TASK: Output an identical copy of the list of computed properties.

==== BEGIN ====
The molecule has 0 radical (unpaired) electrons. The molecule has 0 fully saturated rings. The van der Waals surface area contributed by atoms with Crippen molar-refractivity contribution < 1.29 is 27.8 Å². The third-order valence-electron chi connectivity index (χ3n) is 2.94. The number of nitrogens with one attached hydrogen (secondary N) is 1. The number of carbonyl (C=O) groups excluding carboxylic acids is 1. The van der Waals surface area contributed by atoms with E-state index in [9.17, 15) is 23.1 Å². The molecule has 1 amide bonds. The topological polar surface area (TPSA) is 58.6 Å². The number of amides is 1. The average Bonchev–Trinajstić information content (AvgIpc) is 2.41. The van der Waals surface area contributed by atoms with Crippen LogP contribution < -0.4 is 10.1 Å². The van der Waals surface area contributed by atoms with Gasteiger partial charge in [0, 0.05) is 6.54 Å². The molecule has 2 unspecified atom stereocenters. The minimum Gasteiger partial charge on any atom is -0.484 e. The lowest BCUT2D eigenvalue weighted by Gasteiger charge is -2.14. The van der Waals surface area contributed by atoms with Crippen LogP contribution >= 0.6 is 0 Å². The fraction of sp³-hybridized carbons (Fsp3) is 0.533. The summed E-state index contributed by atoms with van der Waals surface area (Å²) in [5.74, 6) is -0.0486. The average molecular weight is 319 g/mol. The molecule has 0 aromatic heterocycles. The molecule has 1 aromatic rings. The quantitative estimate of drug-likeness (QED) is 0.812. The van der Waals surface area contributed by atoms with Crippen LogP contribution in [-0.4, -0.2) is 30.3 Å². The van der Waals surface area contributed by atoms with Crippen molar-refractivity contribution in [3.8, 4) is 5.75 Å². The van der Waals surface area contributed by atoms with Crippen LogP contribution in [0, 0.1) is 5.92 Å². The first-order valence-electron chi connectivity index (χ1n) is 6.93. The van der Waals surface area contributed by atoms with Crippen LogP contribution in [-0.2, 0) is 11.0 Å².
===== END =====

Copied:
The molecule has 0 radical (unpaired) electrons. The molecule has 0 fully saturated rings. The van der Waals surface area contributed by atoms with Crippen molar-refractivity contribution < 1.29 is 27.8 Å². The third-order valence-electron chi connectivity index (χ3n) is 2.94. The number of nitrogens with one attached hydrogen (secondary N) is 1. The number of carbonyl (C=O) groups excluding carboxylic acids is 1. The van der Waals surface area contributed by atoms with E-state index in [9.17, 15) is 23.1 Å². The molecule has 1 amide bonds. The topological polar surface area (TPSA) is 58.6 Å². The number of amides is 1. The average Bonchev–Trinajstić information content (AvgIpc) is 2.41. The van der Waals surface area contributed by atoms with Crippen LogP contribution < -0.4 is 10.1 Å². The van der Waals surface area contributed by atoms with Gasteiger partial charge in [0, 0.05) is 6.54 Å². The molecule has 2 unspecified atom stereocenters. The minimum Gasteiger partial charge on any atom is -0.484 e. The lowest BCUT2D eigenvalue weighted by Gasteiger charge is -2.14. The van der Waals surface area contributed by atoms with Crippen LogP contribution >= 0.6 is 0 Å². The fraction of sp³-hybridized carbons (Fsp3) is 0.533. The summed E-state index contributed by atoms with van der Waals surface area (Å²) in [5.74, 6) is -0.0486. The average molecular weight is 319 g/mol. The molecule has 0 aromatic heterocycles. The molecule has 1 aromatic rings. The quantitative estimate of drug-likeness (QED) is 0.812. The van der Waals surface area contributed by atoms with Crippen LogP contribution in [-0.4, -0.2) is 30.3 Å². The van der Waals surface area contributed by atoms with Crippen molar-refractivity contribution in [3.8, 4) is 5.75 Å². The van der Waals surface area contributed by atoms with Crippen LogP contribution in [0, 0.1) is 5.92 Å². The first-order valence-electron chi connectivity index (χ1n) is 6.93. The van der Waals surface area contributed by atoms with Crippen LogP contribution in [-0.2, 0) is 11.0 Å².